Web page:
"South Carolina has done a tremendous job of quickly establishing an effective partnership in a country that is definitely one of the busiest in SOUTHCOM," Keller said. "They realized the importance of airlift support to Colombia immediately, and wasted no time in reaching out to other Air National Guard units for support. South Carolina has a great State Partnership Program team, and we are happy to be supporting their mission."

The training course, which lasted approximately three weeks, was "translated to the 14 partner-nation students by the 571st's highly experienced senior air advisor, Tech. Sgt. Javier Borges," Sanderson said.

"Borges was instrumental in the success of the aircraft maintenance seminar as well as the instruction of C-130 air drop and loadmaster seminars conducted during the engagement," he added.

Sanderson was able to provide assistance in the fields of auxiliary power unit and bleed air systems; engine systems; and fuel systems components and operations. He also provided an introduction to C-130 avionics and communication/navigation systems, and lectured on the importance of the Crew Chief Concept of flight line operations, production inspections, technical order systems, the role of quality assurance, and proper maintenance documentation.

"The students are highly competent, very enthusiastic about learning the C-130 and excited about the U.S. involvement in helping them achieve their goals," said Master Sergeant Aaron Carrillo, an air traffic controller with the 571st who observed several maintenance seminars and served as team sergeant instructor for the mission.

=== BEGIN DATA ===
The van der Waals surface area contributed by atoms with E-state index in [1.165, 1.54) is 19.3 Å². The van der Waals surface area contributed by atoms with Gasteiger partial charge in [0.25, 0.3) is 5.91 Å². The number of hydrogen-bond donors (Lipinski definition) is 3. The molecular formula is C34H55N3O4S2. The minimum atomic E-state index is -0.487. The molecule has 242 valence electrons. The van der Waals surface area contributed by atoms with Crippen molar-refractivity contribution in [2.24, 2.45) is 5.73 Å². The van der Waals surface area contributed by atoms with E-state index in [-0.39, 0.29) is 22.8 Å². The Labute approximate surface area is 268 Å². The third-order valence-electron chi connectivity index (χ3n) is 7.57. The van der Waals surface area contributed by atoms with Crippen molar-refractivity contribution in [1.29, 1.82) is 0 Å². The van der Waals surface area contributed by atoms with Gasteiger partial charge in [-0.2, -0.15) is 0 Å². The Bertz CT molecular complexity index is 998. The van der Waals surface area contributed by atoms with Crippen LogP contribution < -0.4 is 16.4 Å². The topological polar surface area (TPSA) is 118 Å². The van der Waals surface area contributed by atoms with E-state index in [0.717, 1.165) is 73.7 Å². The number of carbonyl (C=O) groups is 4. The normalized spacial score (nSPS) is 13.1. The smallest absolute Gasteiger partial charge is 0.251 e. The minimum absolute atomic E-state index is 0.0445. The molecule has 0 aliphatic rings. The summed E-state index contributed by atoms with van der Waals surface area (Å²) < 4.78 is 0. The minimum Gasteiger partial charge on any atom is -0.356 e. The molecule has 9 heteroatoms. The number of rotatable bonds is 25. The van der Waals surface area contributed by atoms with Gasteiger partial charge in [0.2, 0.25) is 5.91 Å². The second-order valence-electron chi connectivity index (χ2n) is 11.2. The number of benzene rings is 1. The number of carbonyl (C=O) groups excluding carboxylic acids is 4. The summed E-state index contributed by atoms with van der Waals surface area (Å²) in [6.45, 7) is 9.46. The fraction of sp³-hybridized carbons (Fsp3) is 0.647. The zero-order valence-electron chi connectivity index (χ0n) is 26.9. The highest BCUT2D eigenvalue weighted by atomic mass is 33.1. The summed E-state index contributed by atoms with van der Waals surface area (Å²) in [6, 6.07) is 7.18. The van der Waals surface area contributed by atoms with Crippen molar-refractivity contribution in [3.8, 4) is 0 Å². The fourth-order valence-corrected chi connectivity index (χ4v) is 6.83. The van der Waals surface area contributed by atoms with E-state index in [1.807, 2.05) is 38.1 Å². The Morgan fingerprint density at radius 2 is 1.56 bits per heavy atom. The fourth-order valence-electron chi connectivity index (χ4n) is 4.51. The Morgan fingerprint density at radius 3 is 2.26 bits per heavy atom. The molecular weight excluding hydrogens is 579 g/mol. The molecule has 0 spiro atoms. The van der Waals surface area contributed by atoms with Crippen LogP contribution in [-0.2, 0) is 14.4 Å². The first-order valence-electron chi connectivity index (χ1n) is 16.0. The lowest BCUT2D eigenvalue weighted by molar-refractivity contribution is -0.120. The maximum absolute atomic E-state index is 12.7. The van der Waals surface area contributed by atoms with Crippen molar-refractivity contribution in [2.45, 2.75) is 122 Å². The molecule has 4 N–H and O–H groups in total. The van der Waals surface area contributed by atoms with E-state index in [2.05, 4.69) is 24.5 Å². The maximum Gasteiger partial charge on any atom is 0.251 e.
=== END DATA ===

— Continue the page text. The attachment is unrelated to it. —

In addition to providing instructional seminars, the team was able to organize a partnership-building day at the end of the second week. The Fuerza Aérea Colombiana, or FAC, provided their own officer club for the event, while the 571st provided food and entertainment, Sanderson said.

Part of that entertainment involved a friendly soccer match between the 571st team and the partner nation. Much to the dismay of the 571st's first-time mission commander, Maj. Justin Allen, the Colombians won the match by a margin of five goals.

"It was a wonderful experience for the (571st) team, as well as for the students who participated." Allen said. "We may have lost the match but we won on the larger scale of building partnerships."

Keller agreed.

"Overall, the fourth Mobility Support Advisory Squadron engagement to Colombia was a great success," he said. "Sergeants Sanderson and Borges were able to instruct the FAC maintainers on C-130-specific aircraft systems as well as give them a glimpse into the overall maintenance concept of the U.S. Air Force and its continued success on the world stage.

"Both the 571st Mobility Support Advisory Squadron, through their increased focus on building partnership capacity, and the Air National Guard, through the National Guard Bureau's State Partnership Program, stand ready for involvement in future engagements. When a crisis or contingency operation occurs, the United States and their partner nations will be better prepared to respond together."